Took a little time yesterday to read Patrick Lencioni’s newest book Silos, Politics and Turf Wars. It’s another of Lencioni’s great business fables and a very fast read. This one focuses on the story of a young business executive who ventures out on his own into the world of consulting…only to discover that the common thread, the issue that is most common, is the need to figure out how to demolish silos. The subtitle of the book is "a leadership fable about destroying the barriers that turn colleagues into competitors."
As I read it, I couldn’t help returning in my mind to churches where I’d run into the same kinds of problems. Throughout the story I found myself recalling actual conversations, disjointed staff meetings, and really awful congregational meetings where the evidence of a silo mentality was overwhelming.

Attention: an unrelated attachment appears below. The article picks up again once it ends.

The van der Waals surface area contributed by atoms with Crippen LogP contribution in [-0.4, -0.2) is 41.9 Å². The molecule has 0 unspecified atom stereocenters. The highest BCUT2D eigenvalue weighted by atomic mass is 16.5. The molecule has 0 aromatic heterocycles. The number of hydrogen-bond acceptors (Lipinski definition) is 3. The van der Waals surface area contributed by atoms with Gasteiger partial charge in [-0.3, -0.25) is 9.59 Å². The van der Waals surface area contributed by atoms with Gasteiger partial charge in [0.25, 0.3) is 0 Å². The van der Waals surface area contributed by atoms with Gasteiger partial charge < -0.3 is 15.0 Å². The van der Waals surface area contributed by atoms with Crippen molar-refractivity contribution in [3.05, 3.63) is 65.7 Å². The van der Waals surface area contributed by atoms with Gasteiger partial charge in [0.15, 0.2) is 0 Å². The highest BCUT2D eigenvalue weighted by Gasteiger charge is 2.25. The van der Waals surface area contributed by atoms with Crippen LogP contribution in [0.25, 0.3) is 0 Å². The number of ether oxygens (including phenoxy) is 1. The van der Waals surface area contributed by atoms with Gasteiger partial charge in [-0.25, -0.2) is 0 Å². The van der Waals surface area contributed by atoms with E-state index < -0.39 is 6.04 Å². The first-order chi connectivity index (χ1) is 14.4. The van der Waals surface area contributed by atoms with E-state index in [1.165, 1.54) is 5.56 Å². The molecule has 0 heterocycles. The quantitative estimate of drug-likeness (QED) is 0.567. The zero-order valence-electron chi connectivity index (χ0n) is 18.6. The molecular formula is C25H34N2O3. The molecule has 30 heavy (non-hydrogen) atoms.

I bet you’ve been involved in an organization that had the silo thing going on. If so, you’ll find Silos, Politics and Turf Wars an interesting read. If you’re still at one…you need to read it. First, for a good, clear picture of the landscape. Second, you may be able to pick up a well thought out model for combatting a silo mentality. One word of caution: to those of you who are working in a church, Lencioni’s story concludes with the statement that "silos in churches can be particularly difficult to dismantle, but that the clarity of mission there can be a powerful motivator for doing so." Interesting, don’t you think?